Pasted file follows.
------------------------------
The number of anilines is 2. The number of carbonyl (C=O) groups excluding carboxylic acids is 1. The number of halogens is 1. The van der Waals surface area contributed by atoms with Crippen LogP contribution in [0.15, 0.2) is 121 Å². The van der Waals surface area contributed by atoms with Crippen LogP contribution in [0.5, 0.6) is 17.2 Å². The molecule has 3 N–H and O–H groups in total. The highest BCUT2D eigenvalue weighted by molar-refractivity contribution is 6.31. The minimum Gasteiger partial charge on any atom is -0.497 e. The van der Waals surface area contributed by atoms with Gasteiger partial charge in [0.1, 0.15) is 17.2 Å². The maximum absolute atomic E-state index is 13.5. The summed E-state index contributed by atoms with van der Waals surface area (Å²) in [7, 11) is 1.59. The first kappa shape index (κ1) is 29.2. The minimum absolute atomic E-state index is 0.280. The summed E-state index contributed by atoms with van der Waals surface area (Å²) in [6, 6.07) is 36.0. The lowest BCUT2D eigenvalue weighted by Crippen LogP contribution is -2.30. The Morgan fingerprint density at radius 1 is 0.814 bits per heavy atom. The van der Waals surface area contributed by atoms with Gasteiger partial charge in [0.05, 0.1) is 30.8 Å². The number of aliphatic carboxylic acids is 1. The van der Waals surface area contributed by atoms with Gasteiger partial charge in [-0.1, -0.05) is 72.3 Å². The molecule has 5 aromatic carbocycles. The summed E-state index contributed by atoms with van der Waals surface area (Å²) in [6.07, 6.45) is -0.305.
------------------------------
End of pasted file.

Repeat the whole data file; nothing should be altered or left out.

The number of anilines is 2. The number of carbonyl (C=O) groups excluding carboxylic acids is 1. The number of halogens is 1. The van der Waals surface area contributed by atoms with Crippen LogP contribution in [0.15, 0.2) is 121 Å². The van der Waals surface area contributed by atoms with Crippen LogP contribution in [0.5, 0.6) is 17.2 Å². The molecule has 3 N–H and O–H groups in total. The highest BCUT2D eigenvalue weighted by molar-refractivity contribution is 6.31. The minimum Gasteiger partial charge on any atom is -0.497 e. The van der Waals surface area contributed by atoms with Gasteiger partial charge in [0.1, 0.15) is 17.2 Å². The maximum absolute atomic E-state index is 13.5. The summed E-state index contributed by atoms with van der Waals surface area (Å²) in [7, 11) is 1.59. The first kappa shape index (κ1) is 29.2. The minimum absolute atomic E-state index is 0.280. The summed E-state index contributed by atoms with van der Waals surface area (Å²) in [6, 6.07) is 36.0. The lowest BCUT2D eigenvalue weighted by Crippen LogP contribution is -2.30. The Morgan fingerprint density at radius 1 is 0.814 bits per heavy atom. The van der Waals surface area contributed by atoms with Gasteiger partial charge in [0.05, 0.1) is 30.8 Å². The number of aliphatic carboxylic acids is 1. The van der Waals surface area contributed by atoms with Gasteiger partial charge in [-0.1, -0.05) is 72.3 Å². The molecule has 5 aromatic carbocycles. The summed E-state index contributed by atoms with van der Waals surface area (Å²) in [6.07, 6.45) is -0.305.